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Group Wants NatureWorks to Solve Problems before Introducing New Bottle

Date: December 4, 2006

Source: Grassroots Recycling Network

The Plastic Redesign Project Recyclers Expand Campaign for Temporary Moratorium on New PLA Bottles

Group Says NatureWorks should Solve Recycling Problems before Introducing New Bottle

A group of recyclers and organizations, which last month called on NatureWorks to place a moratorium on PLA bottles, is working to expand its campaign. The new bio-based plastic bottle introduced by NatureWorks called PLA, can substitute for PET bottles in some uses, including bottled water. Because the two resins are incompatible, the PLA bottle poses significant problems for PET recyclers and could significantly undermine recycling's economics by disrupting successful PET recovery programs and by losing the high value in the PET bottles it displaces.

As a part of a mounting campaign to secure the moratorium, the Plastics Redesign Project, one of the seven petitioning groups, has expanded its web site to provide the recycling community, public officials and consumers with detailed information on the impact of PLA bottles on recycling. The website includes an on-line sign up form for recyclers, companies and organization who want to join the campaign for a temporary moratorium on the new bottle by NatureWorks.

In a letter to NatureWorks in October, several recycling organizations warned that, at this time, further expansion of PLA bottle in the marketplace would severely harm existing recycling programs, especially the well-developed recycling infrastructure for PET plastic bottles.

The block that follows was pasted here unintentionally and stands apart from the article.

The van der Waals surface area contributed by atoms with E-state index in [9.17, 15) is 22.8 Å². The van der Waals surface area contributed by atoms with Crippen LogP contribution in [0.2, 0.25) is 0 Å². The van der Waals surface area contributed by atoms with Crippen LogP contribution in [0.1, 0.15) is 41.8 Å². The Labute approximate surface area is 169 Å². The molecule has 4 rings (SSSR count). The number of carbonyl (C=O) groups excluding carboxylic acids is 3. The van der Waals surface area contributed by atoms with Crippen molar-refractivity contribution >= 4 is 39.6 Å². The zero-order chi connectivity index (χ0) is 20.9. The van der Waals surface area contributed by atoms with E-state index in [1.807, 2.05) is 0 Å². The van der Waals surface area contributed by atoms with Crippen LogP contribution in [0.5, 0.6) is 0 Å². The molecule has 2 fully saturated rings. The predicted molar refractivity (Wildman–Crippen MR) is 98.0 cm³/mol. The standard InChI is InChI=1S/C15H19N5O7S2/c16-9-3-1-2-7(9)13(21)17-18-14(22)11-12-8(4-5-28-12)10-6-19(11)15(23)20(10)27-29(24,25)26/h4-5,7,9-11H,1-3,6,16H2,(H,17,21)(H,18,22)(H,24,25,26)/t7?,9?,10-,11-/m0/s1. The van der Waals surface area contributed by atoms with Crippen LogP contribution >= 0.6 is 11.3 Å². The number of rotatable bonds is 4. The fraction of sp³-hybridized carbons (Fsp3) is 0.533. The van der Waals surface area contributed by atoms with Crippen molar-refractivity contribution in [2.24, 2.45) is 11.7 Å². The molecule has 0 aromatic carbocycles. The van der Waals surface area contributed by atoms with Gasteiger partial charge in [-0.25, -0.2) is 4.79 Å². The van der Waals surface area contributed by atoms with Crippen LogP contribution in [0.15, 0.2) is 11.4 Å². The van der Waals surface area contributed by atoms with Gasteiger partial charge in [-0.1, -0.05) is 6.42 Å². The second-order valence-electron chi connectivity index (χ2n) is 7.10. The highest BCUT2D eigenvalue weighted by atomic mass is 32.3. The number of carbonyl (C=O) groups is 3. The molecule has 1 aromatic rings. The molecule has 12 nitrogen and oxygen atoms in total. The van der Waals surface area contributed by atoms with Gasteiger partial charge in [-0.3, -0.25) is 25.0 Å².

Today, the Plastics Redesign Project, one of the seven petitioning groups, expanded its web site to provide other recyclers with detailed information to become educated about PLA bottles' impact on recycling, and an on-line sign up form to join the petition to NatureWorks.

The website is found at www.plasticredesignproject.org, which provides answers to the following questions about PLA when used in bottles:

Answers to questions about PLA bottles
* What are bio-based plastics?
* What end-of-life benefits does NatureWorks claim for PLA?
* Are NatureWorks' composting claims correct?
* What is the recyclers' position on PLA in bottles?
* What are the problems to recycling from PLA in bottles?
- Lower on hierarchy
- Loss of PET revenues to recycling programs
- Major impediments to economically recycling PLA

  • Do offers to buy back PLA bottles resolve recyclers' concerns?
    * Are NatureWorks other assurances about PLA's trace presence adequate to protect recycling?
    * What is the best outcome to constructively resolve the present controversy?
    * Shouldn't these issues be decided by the free market and not by moratoriums?
    * How can I help convince NatureWorks to make PLA recyclable before introducing it in more bottles?

Peter Anderson, the Plastic Redesign Project's staff director, called on recyclers to visit the web site, educate themselves, and, if they share the concerns, sign the petition on-line. Anderson said that "NatureWorks is striving to be a socially responsible company. If those who make recycling happen speak up, I would hope that NatureWorks will respond constructively. Our strong preference is to work with, not against the company, if at all possible," he said.

The Plastic Redesign Project is a multi-state coalition of local and state recycling officials working to find constructive solutions that strengthen the economics of local plastics recycling programs. Other petitioning groups include the Container Recycling Institute, Eco-Cycle, the Ecology Center, Eureka Recycling, the Grassroots Recycling Network, and the Institute for Local Self Reliance.

For more information, contact:
Peter Anderson
Office: (608)231-1100
Mobile: (608) 698-1314
e-mail: anderson@recycleworlds.net.

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